During the weekend of October 27 and 28 hundreds of key Historically Black Colleges and Universities stake holders including entrepreneurs, education technology professionals, students and alumni from around the country descended on the Atlanta University Center to attend the inaugural HBCU Tech Summit at Morehouse College sponsored by NBITLO.
The HBCU Tech Summit, whose aim was to connect HBCU presidents, techies and professionals from a vast array of industries assembled in Atlanta at Morehouse College to lead the charge of creating a sustainability model for HBCUs. Founded in 2009, NBITLO America’s premier national organization dedicated to bridging the digital divide, creating equity in the information technology workforce, diversifying the S.T.E.M. pipeline, incubating and equipping innovators with world class inventions and global business ideas. Co-sponsors of the event included Cambridge Labs, Cox Communications, Diverse Solutions Group and Class Updates to name a few.
The first ever HBCU Tech Summit included a blend of tech professionals, entrepreneurs, consultants, higher education administrators, college presidents, innovators and startups. The Summit assembled a collection of thought-leaders discuss the challenges facing historically black colleges and universities (HBCUs) and to work towards building a sustainable model for HBCUs largely rooted in data, technology and systems-thinking. The HBCU Tech Summit featured dynamic panel discussions and panelists from companies such as Google, Microsoft, Yelp, NASA and rapidly growing Mobile Ed Tech startup Class Updates. The summit also welcomed key community partners including the Urban League of Greater Atlanta, Alpha Kappa Alpha Sorority, Inc. and their Think HBCU Initiative as well as The Katalyst Group and The RiseNTWK, a group committed to implementing a hybrid model of co-working, innovation spaces and entrepreneurship centers on the campuses of all HBCUs.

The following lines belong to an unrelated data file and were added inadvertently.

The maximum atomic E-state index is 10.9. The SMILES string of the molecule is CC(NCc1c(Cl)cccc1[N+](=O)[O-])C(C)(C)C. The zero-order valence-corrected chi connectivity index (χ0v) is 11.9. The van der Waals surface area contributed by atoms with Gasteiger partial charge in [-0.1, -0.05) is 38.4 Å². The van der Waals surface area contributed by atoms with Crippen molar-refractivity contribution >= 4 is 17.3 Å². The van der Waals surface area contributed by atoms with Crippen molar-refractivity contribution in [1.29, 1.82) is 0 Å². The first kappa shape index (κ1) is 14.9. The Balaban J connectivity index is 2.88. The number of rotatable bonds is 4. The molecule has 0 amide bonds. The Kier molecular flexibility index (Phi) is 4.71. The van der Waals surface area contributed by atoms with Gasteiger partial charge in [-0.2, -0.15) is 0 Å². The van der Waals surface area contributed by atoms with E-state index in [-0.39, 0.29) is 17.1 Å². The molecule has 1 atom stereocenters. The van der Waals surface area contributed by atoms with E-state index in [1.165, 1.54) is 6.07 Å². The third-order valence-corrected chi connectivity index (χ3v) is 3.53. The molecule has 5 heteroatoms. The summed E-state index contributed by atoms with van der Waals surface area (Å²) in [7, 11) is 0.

One of the keynote speakers was Dr. Roslyn Clark Artis, President of Benedict College and the first female President in the College’s 147-year history. During her keynote she emphasized that technology enables us to engage with HBCU students where they are and suggested a practical formula for HBCUs “Student success equals sustainability…” Additionally Clark-Artis insisted that “HBCUs need institutional transformation from the ground up,” which tied directly to the overall event theme – inspiring innovation, encouraging collaboration and igniting entrepreneurship. Dr. Maria Thompson, president of Coppin State University, presented a ground-breaking presentation on Democratizing Data as a model for campus and student success.
HBCU Tech Summit Founder Andrew West had high praise for Class Updates who was represented by company President Temanté Leary. “Your contribution as a thought-leader and demo of Class Updates was spectacular! I am looking forward to amplifying you’re App!”, West commented about Class Updates. Class Updates President, Temanté Leary, sat on the Sustainability Modeling panel alongside other thought-leaders to discuss sustainability issues facing HBCUs, possible solutions and action plans. Class Updates hopes HBCUs will be the next major set of major institutions in higher education to use Class Updates mobile communication application which improves the learning environment in terms of teacher-student engagement and overall class efficiency and is expected to become one of the largest ed-tech platforms over the next decade.